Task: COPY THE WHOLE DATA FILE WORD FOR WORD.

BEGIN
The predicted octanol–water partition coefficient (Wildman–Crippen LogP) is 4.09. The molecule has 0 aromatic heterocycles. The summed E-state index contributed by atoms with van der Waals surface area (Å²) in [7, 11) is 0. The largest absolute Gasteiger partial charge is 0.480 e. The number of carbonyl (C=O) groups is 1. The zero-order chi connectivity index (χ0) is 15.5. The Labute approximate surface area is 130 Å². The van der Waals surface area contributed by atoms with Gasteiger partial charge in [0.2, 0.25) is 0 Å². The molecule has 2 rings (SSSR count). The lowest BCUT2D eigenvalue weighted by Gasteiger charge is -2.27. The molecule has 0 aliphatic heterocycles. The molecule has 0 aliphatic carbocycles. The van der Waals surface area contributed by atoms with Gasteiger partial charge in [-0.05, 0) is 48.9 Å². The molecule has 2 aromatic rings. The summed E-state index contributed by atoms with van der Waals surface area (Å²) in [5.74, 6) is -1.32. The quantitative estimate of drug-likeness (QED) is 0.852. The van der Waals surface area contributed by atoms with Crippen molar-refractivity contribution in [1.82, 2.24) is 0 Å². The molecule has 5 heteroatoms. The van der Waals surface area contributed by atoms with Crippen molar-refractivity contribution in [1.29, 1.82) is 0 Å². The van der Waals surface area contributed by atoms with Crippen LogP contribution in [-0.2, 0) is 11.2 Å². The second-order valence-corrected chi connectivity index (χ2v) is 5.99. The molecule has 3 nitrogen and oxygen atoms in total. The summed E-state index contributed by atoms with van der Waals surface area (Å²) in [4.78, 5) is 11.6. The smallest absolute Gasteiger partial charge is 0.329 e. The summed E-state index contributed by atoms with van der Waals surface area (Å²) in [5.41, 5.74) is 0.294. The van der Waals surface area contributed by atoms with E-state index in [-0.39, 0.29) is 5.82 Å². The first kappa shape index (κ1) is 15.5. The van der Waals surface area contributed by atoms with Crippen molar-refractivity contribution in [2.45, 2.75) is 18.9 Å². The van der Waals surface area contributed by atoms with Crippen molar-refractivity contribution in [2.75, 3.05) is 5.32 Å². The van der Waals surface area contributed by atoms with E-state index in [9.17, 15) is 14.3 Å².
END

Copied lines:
The predicted octanol–water partition coefficient (Wildman–Crippen LogP) is 4.09. The molecule has 0 aromatic heterocycles. The summed E-state index contributed by atoms with van der Waals surface area (Å²) in [7, 11) is 0. The largest absolute Gasteiger partial charge is 0.480 e. The number of carbonyl (C=O) groups is 1. The zero-order chi connectivity index (χ0) is 15.5. The Labute approximate surface area is 130 Å². The van der Waals surface area contributed by atoms with Gasteiger partial charge in [0.2, 0.25) is 0 Å². The molecule has 2 rings (SSSR count). The lowest BCUT2D eigenvalue weighted by Gasteiger charge is -2.27. The molecule has 0 aliphatic heterocycles. The molecule has 0 aliphatic carbocycles. The van der Waals surface area contributed by atoms with Gasteiger partial charge in [-0.05, 0) is 48.9 Å². The molecule has 2 aromatic rings. The summed E-state index contributed by atoms with van der Waals surface area (Å²) in [5.74, 6) is -1.32. The quantitative estimate of drug-likeness (QED) is 0.852. The van der Waals surface area contributed by atoms with Crippen molar-refractivity contribution in [1.82, 2.24) is 0 Å². The molecule has 5 heteroatoms. The van der Waals surface area contributed by atoms with Crippen molar-refractivity contribution in [1.29, 1.82) is 0 Å². The van der Waals surface area contributed by atoms with Crippen LogP contribution in [-0.2, 0) is 11.2 Å². The second-order valence-corrected chi connectivity index (χ2v) is 5.99. The molecule has 3 nitrogen and oxygen atoms in total. The summed E-state index contributed by atoms with van der Waals surface area (Å²) in [4.78, 5) is 11.6. The smallest absolute Gasteiger partial charge is 0.329 e. The summed E-state index contributed by atoms with van der Waals surface area (Å²) in [5.41, 5.74) is 0.294. The van der Waals surface area contributed by atoms with E-state index in [-0.39, 0.29) is 5.82 Å². The first kappa shape index (κ1) is 15.5. The van der Waals surface area contributed by atoms with Crippen molar-refractivity contribution in [2.45, 2.75) is 18.9 Å². The van der Waals surface area contributed by atoms with Crippen molar-refractivity contribution in [2.75, 3.05) is 5.32 Å². The van der Waals surface area contributed by atoms with E-state index in [9.17, 15) is 14.3 Å².